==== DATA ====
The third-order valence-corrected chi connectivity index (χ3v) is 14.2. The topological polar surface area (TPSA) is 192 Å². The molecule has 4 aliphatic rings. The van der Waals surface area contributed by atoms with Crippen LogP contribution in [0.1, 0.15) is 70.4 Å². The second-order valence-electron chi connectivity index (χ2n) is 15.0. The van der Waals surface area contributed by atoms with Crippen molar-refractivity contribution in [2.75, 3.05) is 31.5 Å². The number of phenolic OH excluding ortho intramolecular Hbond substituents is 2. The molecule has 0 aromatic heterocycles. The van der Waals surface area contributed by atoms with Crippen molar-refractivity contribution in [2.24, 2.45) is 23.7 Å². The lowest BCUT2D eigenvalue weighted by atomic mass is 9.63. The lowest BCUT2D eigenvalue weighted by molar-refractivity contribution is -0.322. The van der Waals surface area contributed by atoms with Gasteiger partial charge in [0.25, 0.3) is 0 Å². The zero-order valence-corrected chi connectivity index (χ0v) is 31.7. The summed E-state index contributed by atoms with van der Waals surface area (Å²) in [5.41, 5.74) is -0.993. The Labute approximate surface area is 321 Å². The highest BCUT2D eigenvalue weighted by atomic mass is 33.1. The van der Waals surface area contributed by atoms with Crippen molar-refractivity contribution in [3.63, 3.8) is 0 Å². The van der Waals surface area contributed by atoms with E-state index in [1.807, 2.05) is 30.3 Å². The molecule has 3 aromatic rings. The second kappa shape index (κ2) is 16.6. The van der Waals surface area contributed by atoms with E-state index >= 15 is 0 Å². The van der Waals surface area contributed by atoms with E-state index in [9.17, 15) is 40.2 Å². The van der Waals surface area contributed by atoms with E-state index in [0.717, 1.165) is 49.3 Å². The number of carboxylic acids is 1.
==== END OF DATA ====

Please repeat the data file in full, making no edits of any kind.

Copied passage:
The third-order valence-corrected chi connectivity index (χ3v) is 14.2. The topological polar surface area (TPSA) is 192 Å². The molecule has 4 aliphatic rings. The van der Waals surface area contributed by atoms with Crippen LogP contribution in [0.1, 0.15) is 70.4 Å². The second-order valence-electron chi connectivity index (χ2n) is 15.0. The van der Waals surface area contributed by atoms with Crippen molar-refractivity contribution in [2.75, 3.05) is 31.5 Å². The number of phenolic OH excluding ortho intramolecular Hbond substituents is 2. The molecule has 0 aromatic heterocycles. The van der Waals surface area contributed by atoms with Crippen molar-refractivity contribution in [2.24, 2.45) is 23.7 Å². The lowest BCUT2D eigenvalue weighted by atomic mass is 9.63. The lowest BCUT2D eigenvalue weighted by molar-refractivity contribution is -0.322. The van der Waals surface area contributed by atoms with Gasteiger partial charge in [0.25, 0.3) is 0 Å². The zero-order valence-corrected chi connectivity index (χ0v) is 31.7. The summed E-state index contributed by atoms with van der Waals surface area (Å²) in [5.41, 5.74) is -0.993. The Labute approximate surface area is 321 Å². The highest BCUT2D eigenvalue weighted by atomic mass is 33.1. The van der Waals surface area contributed by atoms with Crippen molar-refractivity contribution in [3.63, 3.8) is 0 Å². The van der Waals surface area contributed by atoms with E-state index in [1.807, 2.05) is 30.3 Å². The molecule has 3 aromatic rings. The second kappa shape index (κ2) is 16.6. The van der Waals surface area contributed by atoms with E-state index >= 15 is 0 Å². The van der Waals surface area contributed by atoms with E-state index in [9.17, 15) is 40.2 Å². The van der Waals surface area contributed by atoms with E-state index in [0.717, 1.165) is 49.3 Å². The number of carboxylic acids is 1.